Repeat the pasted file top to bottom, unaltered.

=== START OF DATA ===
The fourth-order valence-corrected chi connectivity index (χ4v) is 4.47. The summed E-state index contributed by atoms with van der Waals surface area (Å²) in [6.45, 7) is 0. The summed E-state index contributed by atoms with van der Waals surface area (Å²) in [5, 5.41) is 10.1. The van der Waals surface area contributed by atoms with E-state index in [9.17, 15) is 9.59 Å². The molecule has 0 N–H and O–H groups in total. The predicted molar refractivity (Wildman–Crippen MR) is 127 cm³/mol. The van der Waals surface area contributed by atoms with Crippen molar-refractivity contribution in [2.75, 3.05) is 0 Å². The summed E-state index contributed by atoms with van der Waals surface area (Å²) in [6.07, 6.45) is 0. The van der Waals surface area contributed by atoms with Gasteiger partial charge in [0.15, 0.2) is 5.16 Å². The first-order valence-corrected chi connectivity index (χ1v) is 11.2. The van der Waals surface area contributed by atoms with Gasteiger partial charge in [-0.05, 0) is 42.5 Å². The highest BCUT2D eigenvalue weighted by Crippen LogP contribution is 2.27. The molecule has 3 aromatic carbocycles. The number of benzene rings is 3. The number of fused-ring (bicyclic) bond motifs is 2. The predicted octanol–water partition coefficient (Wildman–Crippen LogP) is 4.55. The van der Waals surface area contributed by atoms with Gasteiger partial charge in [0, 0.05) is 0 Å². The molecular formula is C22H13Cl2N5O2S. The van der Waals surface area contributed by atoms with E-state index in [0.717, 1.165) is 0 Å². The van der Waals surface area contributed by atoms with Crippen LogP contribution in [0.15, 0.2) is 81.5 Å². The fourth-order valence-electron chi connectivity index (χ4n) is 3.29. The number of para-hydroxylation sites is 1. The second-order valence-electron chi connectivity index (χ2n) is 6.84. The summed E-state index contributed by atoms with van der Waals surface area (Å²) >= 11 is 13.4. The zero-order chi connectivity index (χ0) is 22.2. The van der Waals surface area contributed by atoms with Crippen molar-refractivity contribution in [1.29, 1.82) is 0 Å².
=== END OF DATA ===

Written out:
The fourth-order valence-corrected chi connectivity index (χ4v) is 4.47. The summed E-state index contributed by atoms with van der Waals surface area (Å²) in [6.45, 7) is 0. The summed E-state index contributed by atoms with van der Waals surface area (Å²) in [5, 5.41) is 10.1. The van der Waals surface area contributed by atoms with E-state index in [9.17, 15) is 9.59 Å². The molecule has 0 N–H and O–H groups in total. The predicted molar refractivity (Wildman–Crippen MR) is 127 cm³/mol. The van der Waals surface area contributed by atoms with Crippen molar-refractivity contribution in [2.75, 3.05) is 0 Å². The summed E-state index contributed by atoms with van der Waals surface area (Å²) in [6.07, 6.45) is 0. The van der Waals surface area contributed by atoms with Gasteiger partial charge in [0.15, 0.2) is 5.16 Å². The first-order valence-corrected chi connectivity index (χ1v) is 11.2. The van der Waals surface area contributed by atoms with Gasteiger partial charge in [-0.05, 0) is 42.5 Å². The highest BCUT2D eigenvalue weighted by Crippen LogP contribution is 2.27. The molecule has 3 aromatic carbocycles. The number of benzene rings is 3. The number of fused-ring (bicyclic) bond motifs is 2. The predicted octanol–water partition coefficient (Wildman–Crippen LogP) is 4.55. The van der Waals surface area contributed by atoms with Gasteiger partial charge in [0, 0.05) is 0 Å². The molecular formula is C22H13Cl2N5O2S. The van der Waals surface area contributed by atoms with E-state index in [0.717, 1.165) is 0 Å². The van der Waals surface area contributed by atoms with Crippen LogP contribution in [0.15, 0.2) is 81.5 Å². The fourth-order valence-electron chi connectivity index (χ4n) is 3.29. The number of para-hydroxylation sites is 1. The second-order valence-electron chi connectivity index (χ2n) is 6.84. The summed E-state index contributed by atoms with van der Waals surface area (Å²) >= 11 is 13.4. The zero-order chi connectivity index (χ0) is 22.2. The van der Waals surface area contributed by atoms with Crippen molar-refractivity contribution in [1.29, 1.82) is 0 Å².